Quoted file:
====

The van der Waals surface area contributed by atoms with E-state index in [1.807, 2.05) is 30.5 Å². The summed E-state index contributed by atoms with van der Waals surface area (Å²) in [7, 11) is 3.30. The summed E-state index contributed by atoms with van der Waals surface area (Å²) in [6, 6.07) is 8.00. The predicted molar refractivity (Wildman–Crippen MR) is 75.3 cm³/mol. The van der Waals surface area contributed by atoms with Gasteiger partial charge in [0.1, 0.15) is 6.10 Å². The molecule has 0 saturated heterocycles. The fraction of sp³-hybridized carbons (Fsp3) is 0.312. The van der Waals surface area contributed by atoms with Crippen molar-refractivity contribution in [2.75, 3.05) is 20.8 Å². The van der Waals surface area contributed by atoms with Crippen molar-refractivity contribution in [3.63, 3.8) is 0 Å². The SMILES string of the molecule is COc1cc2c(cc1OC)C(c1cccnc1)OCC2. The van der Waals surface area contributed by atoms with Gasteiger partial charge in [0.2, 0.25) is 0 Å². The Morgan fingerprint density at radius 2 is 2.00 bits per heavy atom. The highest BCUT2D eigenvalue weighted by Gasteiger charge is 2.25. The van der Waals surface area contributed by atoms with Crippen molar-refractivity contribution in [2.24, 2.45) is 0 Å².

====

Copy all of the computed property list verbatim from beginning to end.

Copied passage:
The van der Waals surface area contributed by atoms with E-state index in [1.807, 2.05) is 30.5 Å². The summed E-state index contributed by atoms with van der Waals surface area (Å²) in [7, 11) is 3.30. The summed E-state index contributed by atoms with van der Waals surface area (Å²) in [6, 6.07) is 8.00. The predicted molar refractivity (Wildman–Crippen MR) is 75.3 cm³/mol. The van der Waals surface area contributed by atoms with Gasteiger partial charge in [0.1, 0.15) is 6.10 Å². The molecule has 0 saturated heterocycles. The fraction of sp³-hybridized carbons (Fsp3) is 0.312. The van der Waals surface area contributed by atoms with Crippen molar-refractivity contribution in [2.75, 3.05) is 20.8 Å². The van der Waals surface area contributed by atoms with Crippen molar-refractivity contribution in [3.63, 3.8) is 0 Å². The SMILES string of the molecule is COc1cc2c(cc1OC)C(c1cccnc1)OCC2. The van der Waals surface area contributed by atoms with Gasteiger partial charge in [0.2, 0.25) is 0 Å². The Morgan fingerprint density at radius 2 is 2.00 bits per heavy atom. The highest BCUT2D eigenvalue weighted by Gasteiger charge is 2.25. The van der Waals surface area contributed by atoms with Crippen molar-refractivity contribution in [2.24, 2.45) is 0 Å².